Most of the time old movies have been used, because such movies have a dignity and purity of language. Learning is facilitated by watching such videos as to impart articulate speech. Similarly, the songs used in these tutorials are of a generation gone by, because diction is clean and it is easier to follow words in them in comparison with new Bollywood numbers which comprise more of music and less of words.
How many years did it take you to design the online tools?
It took me three years each for Hindi and Urdu tools. Basically, I designed the Hindi tool first after which I used the template to design the Urdu tool.
You have a PhD in Indian poetic drama. What drew you to languages?
In the U.S. one does not need to have a PhD to teach languages. I love teaching Urdu and Hindi. Among the various courses I teach are Bollywood Cinema, South Asian Media, South Asian culture and literature, and a seminar on South Asian media.
How do you introduce Hindi and Urdu to your students in class?
Hindi and Urdu combined are the second-most spoken languages in the world. Like English, it is an Indo European language. In my first class, I draw parallel between words in English and Hindi-Urdu, for instance, “naam” and “name” carry the same meaning, while sounding similar. Same applies to “song” and “sangeet.”
Do many of your students take up languages as a career?
Many have done so over the past many years. My student Torrey Goad until recently held a senior position in the U.S. embassy at New Delhi. Others have returned to India for employment, while many more have got India postings with international organizations, including the World Bank. One of them returned to India to get married! Many students at the University of North Carolina in Chapel Hill who are researching South Asia-related topics study Hindi and Urdu to facilitate their research and travel to South Asia.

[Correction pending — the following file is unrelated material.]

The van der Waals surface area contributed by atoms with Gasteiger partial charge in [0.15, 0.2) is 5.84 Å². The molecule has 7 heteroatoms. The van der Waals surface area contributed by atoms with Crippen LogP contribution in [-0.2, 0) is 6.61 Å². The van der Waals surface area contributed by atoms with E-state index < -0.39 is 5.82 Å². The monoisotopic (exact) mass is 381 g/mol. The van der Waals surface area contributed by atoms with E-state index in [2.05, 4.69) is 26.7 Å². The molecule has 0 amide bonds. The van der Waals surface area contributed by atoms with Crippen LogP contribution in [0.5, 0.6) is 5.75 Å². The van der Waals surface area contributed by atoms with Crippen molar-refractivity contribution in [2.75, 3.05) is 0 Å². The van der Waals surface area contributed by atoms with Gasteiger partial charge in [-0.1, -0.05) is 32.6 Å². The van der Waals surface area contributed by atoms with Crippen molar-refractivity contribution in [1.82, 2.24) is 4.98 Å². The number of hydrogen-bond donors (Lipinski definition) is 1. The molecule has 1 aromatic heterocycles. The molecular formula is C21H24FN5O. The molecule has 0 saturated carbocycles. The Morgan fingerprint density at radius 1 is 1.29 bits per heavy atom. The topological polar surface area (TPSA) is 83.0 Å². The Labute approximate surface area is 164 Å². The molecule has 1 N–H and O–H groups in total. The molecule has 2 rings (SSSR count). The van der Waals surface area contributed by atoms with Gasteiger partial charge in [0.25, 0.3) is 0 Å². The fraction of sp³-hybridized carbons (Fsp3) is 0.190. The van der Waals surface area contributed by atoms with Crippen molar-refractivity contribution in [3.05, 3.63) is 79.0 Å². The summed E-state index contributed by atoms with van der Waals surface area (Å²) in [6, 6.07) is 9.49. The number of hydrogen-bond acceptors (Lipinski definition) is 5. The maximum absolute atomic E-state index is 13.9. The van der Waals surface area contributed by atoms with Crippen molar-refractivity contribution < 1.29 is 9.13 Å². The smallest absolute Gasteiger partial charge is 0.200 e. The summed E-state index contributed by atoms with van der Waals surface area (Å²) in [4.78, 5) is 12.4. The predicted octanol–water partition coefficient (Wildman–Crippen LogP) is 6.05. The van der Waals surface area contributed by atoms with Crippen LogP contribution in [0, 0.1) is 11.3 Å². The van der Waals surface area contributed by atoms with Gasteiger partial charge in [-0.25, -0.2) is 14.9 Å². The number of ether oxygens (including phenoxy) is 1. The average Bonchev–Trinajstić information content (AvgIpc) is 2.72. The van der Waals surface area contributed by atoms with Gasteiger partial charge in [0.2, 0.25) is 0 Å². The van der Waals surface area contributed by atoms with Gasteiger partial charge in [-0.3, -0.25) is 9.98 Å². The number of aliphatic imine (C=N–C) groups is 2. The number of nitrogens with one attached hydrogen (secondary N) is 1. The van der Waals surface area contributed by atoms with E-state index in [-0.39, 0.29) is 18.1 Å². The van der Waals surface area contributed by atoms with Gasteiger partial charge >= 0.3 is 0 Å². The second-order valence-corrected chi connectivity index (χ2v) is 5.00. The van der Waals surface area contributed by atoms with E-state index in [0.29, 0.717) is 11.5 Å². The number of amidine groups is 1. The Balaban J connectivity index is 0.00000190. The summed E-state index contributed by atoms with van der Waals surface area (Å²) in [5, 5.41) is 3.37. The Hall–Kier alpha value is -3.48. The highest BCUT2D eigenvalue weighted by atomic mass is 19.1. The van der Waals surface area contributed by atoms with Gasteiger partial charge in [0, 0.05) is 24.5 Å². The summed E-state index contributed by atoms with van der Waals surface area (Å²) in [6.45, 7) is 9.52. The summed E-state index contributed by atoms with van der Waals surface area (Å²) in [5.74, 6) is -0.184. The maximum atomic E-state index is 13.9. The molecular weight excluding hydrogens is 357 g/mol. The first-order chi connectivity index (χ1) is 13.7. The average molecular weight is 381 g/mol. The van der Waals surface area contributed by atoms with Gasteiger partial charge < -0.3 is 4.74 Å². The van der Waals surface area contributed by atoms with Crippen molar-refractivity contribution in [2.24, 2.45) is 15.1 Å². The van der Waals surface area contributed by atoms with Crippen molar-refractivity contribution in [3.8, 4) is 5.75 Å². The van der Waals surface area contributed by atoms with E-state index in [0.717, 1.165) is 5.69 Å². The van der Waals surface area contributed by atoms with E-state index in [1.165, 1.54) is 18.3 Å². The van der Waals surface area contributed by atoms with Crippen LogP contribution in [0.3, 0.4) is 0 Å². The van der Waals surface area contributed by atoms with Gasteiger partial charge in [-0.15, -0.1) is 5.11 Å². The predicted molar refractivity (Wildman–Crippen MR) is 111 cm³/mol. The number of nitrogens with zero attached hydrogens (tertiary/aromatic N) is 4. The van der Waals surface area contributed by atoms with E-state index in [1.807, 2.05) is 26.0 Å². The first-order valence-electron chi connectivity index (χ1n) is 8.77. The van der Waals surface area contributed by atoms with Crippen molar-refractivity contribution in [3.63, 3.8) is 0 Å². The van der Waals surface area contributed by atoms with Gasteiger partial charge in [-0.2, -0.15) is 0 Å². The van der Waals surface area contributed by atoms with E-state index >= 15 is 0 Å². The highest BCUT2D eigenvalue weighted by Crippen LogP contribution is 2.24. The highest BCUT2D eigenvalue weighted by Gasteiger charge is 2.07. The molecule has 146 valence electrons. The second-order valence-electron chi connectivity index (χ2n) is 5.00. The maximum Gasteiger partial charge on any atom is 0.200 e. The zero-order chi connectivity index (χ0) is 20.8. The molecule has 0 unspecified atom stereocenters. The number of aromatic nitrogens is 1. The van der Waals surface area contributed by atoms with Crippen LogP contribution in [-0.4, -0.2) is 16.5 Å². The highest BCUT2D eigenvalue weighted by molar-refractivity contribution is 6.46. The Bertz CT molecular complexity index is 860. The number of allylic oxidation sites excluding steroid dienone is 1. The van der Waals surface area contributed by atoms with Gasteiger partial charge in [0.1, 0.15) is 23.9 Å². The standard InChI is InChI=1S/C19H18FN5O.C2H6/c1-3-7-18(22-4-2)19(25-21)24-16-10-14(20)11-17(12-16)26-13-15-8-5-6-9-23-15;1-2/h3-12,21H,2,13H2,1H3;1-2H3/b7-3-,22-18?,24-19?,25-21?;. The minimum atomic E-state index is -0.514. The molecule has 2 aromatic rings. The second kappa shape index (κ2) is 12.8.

Besides being a teacher, you also host a show on FM radio in USA?
Every Sunday I anchor a show called Geet Bazaar on 88.1 FM in North Carolina. My focus remains perpetuating Indian culture among the expatriate community. My show plays out songs, bhajans and other kinds of Indian music on demand. Also, interviews of South Asians of eminence living or visiting North Carolina are also broadcast. People from as far away as Delhi request songs dedicated to their loved ones living in North Carolina.
What is the difference between youth of India origin brought up in the U.S. and other Indians living there?
Why only the U.S., even the elite and the rich in India care less for their culture. We use our radio programme to promote India culture. I tell my listeners that Hindi is important across the world, and one should not neglect it. To lure my youth listeners, I begin speaking in English, only to quickly move on to Hindi for the rest of the program.
Thank you to all those who have taken the trouble to read the article and share their thoughts. Out of the arguments made here, there are two that perhaps need answering. So here they go.
1. The first part of the article compares outcomes (relative percentages of population of the religions concerned) irrespective of the process that led to those outcomes - whether immigration, relatively faster population growth or conversions. This was for two reasons. One, to put the figure of 2.3 per cent in "numerical perspective", as the article itself explained. The second reason was that outcomes are ultimately what the crux of debate is about. The rest of the article in any case dealt with process - or conversions in this case, from both a contemporary and historical perspective.